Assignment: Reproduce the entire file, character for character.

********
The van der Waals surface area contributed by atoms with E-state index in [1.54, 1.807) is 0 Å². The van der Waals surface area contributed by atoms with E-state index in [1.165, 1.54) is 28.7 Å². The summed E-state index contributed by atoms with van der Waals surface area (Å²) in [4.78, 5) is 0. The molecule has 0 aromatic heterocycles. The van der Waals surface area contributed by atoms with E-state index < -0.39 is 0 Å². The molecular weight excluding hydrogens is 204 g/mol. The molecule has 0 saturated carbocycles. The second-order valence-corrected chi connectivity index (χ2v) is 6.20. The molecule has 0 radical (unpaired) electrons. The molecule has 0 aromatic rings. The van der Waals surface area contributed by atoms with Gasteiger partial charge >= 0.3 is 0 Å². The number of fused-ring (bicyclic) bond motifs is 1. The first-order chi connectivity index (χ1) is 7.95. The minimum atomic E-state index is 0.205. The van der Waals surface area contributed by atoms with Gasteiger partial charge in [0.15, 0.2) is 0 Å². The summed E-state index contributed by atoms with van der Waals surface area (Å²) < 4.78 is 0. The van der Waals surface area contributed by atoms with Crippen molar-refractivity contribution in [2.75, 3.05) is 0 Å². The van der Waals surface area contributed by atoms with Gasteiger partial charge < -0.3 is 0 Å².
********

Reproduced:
The van der Waals surface area contributed by atoms with E-state index in [1.54, 1.807) is 0 Å². The van der Waals surface area contributed by atoms with E-state index in [1.165, 1.54) is 28.7 Å². The summed E-state index contributed by atoms with van der Waals surface area (Å²) in [4.78, 5) is 0. The molecule has 0 aromatic heterocycles. The van der Waals surface area contributed by atoms with E-state index < -0.39 is 0 Å². The molecular weight excluding hydrogens is 204 g/mol. The molecule has 0 saturated carbocycles. The second-order valence-corrected chi connectivity index (χ2v) is 6.20. The molecule has 0 radical (unpaired) electrons. The molecule has 0 aromatic rings. The van der Waals surface area contributed by atoms with Gasteiger partial charge >= 0.3 is 0 Å². The number of fused-ring (bicyclic) bond motifs is 1. The first-order chi connectivity index (χ1) is 7.95. The minimum atomic E-state index is 0.205. The van der Waals surface area contributed by atoms with Gasteiger partial charge in [0.15, 0.2) is 0 Å². The summed E-state index contributed by atoms with van der Waals surface area (Å²) < 4.78 is 0. The van der Waals surface area contributed by atoms with Crippen molar-refractivity contribution in [2.75, 3.05) is 0 Å². The van der Waals surface area contributed by atoms with Gasteiger partial charge < -0.3 is 0 Å².